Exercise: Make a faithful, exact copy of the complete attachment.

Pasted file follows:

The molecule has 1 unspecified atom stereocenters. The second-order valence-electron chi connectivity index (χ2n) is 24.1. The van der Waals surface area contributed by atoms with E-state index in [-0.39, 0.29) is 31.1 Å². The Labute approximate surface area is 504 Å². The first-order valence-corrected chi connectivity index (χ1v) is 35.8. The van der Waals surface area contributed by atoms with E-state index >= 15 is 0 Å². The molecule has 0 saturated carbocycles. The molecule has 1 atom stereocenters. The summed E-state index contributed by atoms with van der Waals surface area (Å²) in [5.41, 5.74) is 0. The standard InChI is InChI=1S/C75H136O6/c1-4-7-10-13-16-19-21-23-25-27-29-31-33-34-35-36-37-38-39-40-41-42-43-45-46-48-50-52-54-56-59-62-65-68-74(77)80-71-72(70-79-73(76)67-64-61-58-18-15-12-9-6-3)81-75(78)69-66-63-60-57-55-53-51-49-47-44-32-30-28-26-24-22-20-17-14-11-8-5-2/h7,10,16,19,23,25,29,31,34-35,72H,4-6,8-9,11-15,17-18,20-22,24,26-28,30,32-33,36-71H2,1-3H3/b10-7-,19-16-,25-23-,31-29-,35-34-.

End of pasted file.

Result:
The molecule has 1 unspecified atom stereocenters. The second-order valence-electron chi connectivity index (χ2n) is 24.1. The van der Waals surface area contributed by atoms with E-state index in [-0.39, 0.29) is 31.1 Å². The Labute approximate surface area is 504 Å². The first-order valence-corrected chi connectivity index (χ1v) is 35.8. The van der Waals surface area contributed by atoms with E-state index >= 15 is 0 Å². The molecule has 0 saturated carbocycles. The molecule has 1 atom stereocenters. The summed E-state index contributed by atoms with van der Waals surface area (Å²) in [5.41, 5.74) is 0. The standard InChI is InChI=1S/C75H136O6/c1-4-7-10-13-16-19-21-23-25-27-29-31-33-34-35-36-37-38-39-40-41-42-43-45-46-48-50-52-54-56-59-62-65-68-74(77)80-71-72(70-79-73(76)67-64-61-58-18-15-12-9-6-3)81-75(78)69-66-63-60-57-55-53-51-49-47-44-32-30-28-26-24-22-20-17-14-11-8-5-2/h7,10,16,19,23,25,29,31,34-35,72H,4-6,8-9,11-15,17-18,20-22,24,26-28,30,32-33,36-71H2,1-3H3/b10-7-,19-16-,25-23-,31-29-,35-34-.